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South Carolina's gun sales tax holiday kicks off on Black Friday, Nov. 26

Attention South Carolina shoppers. If you're looking for firearms, then get ready to head to your local weapons dealer this Friday and Saturday.

Hunters with rifles and dog

Nov. 26 and Nov. 27 are the Palmetto State's third annual Second Amendment Sales Tax Holiday.

Sure, you'll have to deal with Black Friday crowds looking for all sorts of bargains on other items.

And the tax holiday doesn't start as early as some of those other more traditional sales.

It begins at 12:01 a.m. Friday, Nov. 26, and continues through midnight, Saturday, Nov. 27.

Tax holiday savings: But what those two full days do offer exclusively to gun enthusiasts is no state or local sales taxes on certain handguns, rifles and shotguns.

That's a savings of at least 6 percent (the state's sales tax rate) on a qualifying weapon's purchase price, and it could be up to 7 percent if the jurisdiction where the gun is purchased has opted to add the extra percentage point of sales tax that South Carolina allows local governments to add if the voters so decide.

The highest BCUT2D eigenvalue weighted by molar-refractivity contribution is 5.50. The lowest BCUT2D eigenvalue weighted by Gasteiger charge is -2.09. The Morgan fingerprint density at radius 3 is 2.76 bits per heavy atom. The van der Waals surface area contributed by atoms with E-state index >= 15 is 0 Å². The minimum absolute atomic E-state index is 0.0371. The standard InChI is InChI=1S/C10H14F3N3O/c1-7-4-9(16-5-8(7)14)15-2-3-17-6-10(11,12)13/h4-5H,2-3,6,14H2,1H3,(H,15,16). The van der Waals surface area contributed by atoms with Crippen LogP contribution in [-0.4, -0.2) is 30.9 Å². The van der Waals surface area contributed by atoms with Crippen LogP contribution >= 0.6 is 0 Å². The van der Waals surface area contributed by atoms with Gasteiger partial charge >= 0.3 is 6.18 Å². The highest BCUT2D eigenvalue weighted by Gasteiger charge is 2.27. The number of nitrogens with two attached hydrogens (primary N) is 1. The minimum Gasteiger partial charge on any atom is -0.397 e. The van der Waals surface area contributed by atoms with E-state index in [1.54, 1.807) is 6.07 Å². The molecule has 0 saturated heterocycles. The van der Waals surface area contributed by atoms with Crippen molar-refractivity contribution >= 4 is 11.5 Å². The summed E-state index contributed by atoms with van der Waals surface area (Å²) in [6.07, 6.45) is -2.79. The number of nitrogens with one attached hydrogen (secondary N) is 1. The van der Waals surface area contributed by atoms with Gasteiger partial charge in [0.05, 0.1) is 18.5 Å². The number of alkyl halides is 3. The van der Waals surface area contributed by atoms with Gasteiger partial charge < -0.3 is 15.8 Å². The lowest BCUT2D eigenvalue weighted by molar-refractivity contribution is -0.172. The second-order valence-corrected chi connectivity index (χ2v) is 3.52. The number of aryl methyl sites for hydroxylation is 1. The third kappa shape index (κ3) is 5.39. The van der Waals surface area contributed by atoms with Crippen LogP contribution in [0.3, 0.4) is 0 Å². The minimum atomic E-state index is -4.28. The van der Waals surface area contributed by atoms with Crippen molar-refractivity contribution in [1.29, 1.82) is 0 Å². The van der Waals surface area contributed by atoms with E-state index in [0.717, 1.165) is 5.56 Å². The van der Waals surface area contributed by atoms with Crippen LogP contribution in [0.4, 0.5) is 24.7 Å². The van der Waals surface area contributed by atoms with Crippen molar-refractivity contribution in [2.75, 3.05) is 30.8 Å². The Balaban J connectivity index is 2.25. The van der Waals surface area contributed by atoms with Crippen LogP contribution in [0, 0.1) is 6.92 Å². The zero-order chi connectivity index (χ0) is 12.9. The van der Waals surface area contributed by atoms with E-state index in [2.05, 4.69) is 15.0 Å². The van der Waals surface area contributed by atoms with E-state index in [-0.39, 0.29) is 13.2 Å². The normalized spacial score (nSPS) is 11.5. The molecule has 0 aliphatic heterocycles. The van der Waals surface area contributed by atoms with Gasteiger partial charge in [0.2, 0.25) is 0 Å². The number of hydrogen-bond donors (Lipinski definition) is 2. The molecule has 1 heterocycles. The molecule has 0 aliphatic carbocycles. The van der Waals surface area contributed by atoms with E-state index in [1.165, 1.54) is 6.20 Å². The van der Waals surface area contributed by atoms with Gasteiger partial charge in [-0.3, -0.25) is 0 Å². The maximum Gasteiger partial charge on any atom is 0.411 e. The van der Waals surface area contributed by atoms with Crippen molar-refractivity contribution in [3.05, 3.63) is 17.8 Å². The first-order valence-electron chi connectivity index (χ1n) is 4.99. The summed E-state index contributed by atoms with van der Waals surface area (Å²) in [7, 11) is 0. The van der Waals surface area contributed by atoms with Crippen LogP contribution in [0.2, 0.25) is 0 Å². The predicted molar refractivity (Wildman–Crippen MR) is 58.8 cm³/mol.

As with South Carolina's previous back-to-school tax holiday, there's no limit on the sales amount that is tax-free. So now might be the perfect time to pick up that expensive deer rifle you've been wanting.

You can buy it at your local gun dealer or online. Either way, if the purchase is made on Friday or Saturday, there's no sales taxes added.

And most delivery charges are tax-free, too. So if your $2,000 rifle comes with a $55 delivery charge, the entire payment of $2,055 is exempt from South Carolina's sales tax.

Some gun-related items remain taxable: There are, however, some limits.

Sales tax will still be collected on gun parts and attachments, such as gun barrels, stocks and sights, that are sold separately from the weapon, as well as on ammunition.

And there are quite a few other gun-related items that also remain taxable during the post-Thanksgiving period.

They include carrying cases, cleaning supplies, gun safes, holsters, hunting clothes, knives, archery supplies, lasers lights, locks, range gear, safety vests, sporting clays and targets.

Toys, collectibles still taxed: If your weapons are for show only, you're also out of tax luck.

You'll still have to pay full sales tax on handguns that are typically recognized or classified as antique, a curiosity or a collector's item.

My favorite taxable item, however, is fake firearms.

The sales tax holiday law specifically states that toy handguns, toy rifles and toy shotguns are fully taxable.

So don't try to get a break on the plastic weaponry you bought for the kiddos during your regular Black Friday shopping jaunt.

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